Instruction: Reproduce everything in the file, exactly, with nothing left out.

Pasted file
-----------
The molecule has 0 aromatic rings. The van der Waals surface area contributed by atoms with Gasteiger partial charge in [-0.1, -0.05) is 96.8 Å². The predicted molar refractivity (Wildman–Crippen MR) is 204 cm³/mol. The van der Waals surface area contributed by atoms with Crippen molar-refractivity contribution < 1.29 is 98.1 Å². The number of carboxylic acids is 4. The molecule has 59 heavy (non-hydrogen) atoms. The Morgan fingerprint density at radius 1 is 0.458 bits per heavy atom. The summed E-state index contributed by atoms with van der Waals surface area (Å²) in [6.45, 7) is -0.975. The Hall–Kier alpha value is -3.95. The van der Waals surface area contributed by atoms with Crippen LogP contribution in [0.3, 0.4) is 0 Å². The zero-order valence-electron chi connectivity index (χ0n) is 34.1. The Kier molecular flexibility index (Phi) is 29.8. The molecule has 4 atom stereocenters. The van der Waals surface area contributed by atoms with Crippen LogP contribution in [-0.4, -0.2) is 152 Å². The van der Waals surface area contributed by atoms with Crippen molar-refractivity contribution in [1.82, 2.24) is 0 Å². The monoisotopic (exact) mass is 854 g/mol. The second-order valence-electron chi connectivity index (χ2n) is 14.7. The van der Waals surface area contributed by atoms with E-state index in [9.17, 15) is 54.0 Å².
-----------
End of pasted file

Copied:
The molecule has 0 aromatic rings. The van der Waals surface area contributed by atoms with Gasteiger partial charge in [-0.1, -0.05) is 96.8 Å². The predicted molar refractivity (Wildman–Crippen MR) is 204 cm³/mol. The van der Waals surface area contributed by atoms with Crippen molar-refractivity contribution < 1.29 is 98.1 Å². The number of carboxylic acids is 4. The molecule has 59 heavy (non-hydrogen) atoms. The Morgan fingerprint density at radius 1 is 0.458 bits per heavy atom. The summed E-state index contributed by atoms with van der Waals surface area (Å²) in [6.45, 7) is -0.975. The Hall–Kier alpha value is -3.95. The van der Waals surface area contributed by atoms with Crippen LogP contribution in [0.3, 0.4) is 0 Å². The zero-order valence-electron chi connectivity index (χ0n) is 34.1. The Kier molecular flexibility index (Phi) is 29.8. The molecule has 4 atom stereocenters. The van der Waals surface area contributed by atoms with Crippen LogP contribution in [-0.4, -0.2) is 152 Å². The van der Waals surface area contributed by atoms with Crippen molar-refractivity contribution in [1.82, 2.24) is 0 Å². The monoisotopic (exact) mass is 854 g/mol. The second-order valence-electron chi connectivity index (χ2n) is 14.7. The van der Waals surface area contributed by atoms with E-state index in [9.17, 15) is 54.0 Å².